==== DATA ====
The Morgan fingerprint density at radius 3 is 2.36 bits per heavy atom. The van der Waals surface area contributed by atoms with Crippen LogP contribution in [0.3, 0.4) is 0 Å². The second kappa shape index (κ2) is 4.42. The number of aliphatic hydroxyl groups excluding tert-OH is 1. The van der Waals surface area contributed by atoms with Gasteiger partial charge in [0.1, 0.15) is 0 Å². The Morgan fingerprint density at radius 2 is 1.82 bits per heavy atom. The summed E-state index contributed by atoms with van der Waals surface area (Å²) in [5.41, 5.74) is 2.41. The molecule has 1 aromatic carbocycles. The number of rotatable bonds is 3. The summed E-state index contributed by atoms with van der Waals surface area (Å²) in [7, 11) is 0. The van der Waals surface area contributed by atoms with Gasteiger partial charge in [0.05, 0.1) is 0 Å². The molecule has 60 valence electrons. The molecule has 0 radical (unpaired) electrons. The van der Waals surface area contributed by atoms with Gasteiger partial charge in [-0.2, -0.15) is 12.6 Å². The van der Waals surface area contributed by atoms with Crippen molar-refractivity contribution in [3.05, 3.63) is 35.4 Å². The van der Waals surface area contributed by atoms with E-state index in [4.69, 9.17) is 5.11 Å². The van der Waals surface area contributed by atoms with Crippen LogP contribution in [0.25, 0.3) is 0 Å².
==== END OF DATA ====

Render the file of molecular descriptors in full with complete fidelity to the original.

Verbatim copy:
The Morgan fingerprint density at radius 3 is 2.36 bits per heavy atom. The van der Waals surface area contributed by atoms with Crippen LogP contribution in [0.3, 0.4) is 0 Å². The second kappa shape index (κ2) is 4.42. The number of aliphatic hydroxyl groups excluding tert-OH is 1. The van der Waals surface area contributed by atoms with Gasteiger partial charge in [0.1, 0.15) is 0 Å². The Morgan fingerprint density at radius 2 is 1.82 bits per heavy atom. The summed E-state index contributed by atoms with van der Waals surface area (Å²) in [5.41, 5.74) is 2.41. The molecule has 1 aromatic carbocycles. The number of rotatable bonds is 3. The summed E-state index contributed by atoms with van der Waals surface area (Å²) in [7, 11) is 0. The van der Waals surface area contributed by atoms with Gasteiger partial charge in [0.05, 0.1) is 0 Å². The molecule has 60 valence electrons. The molecule has 0 radical (unpaired) electrons. The van der Waals surface area contributed by atoms with Gasteiger partial charge in [-0.2, -0.15) is 12.6 Å². The van der Waals surface area contributed by atoms with Crippen molar-refractivity contribution in [3.05, 3.63) is 35.4 Å². The van der Waals surface area contributed by atoms with E-state index in [4.69, 9.17) is 5.11 Å². The van der Waals surface area contributed by atoms with Crippen LogP contribution in [0.25, 0.3) is 0 Å².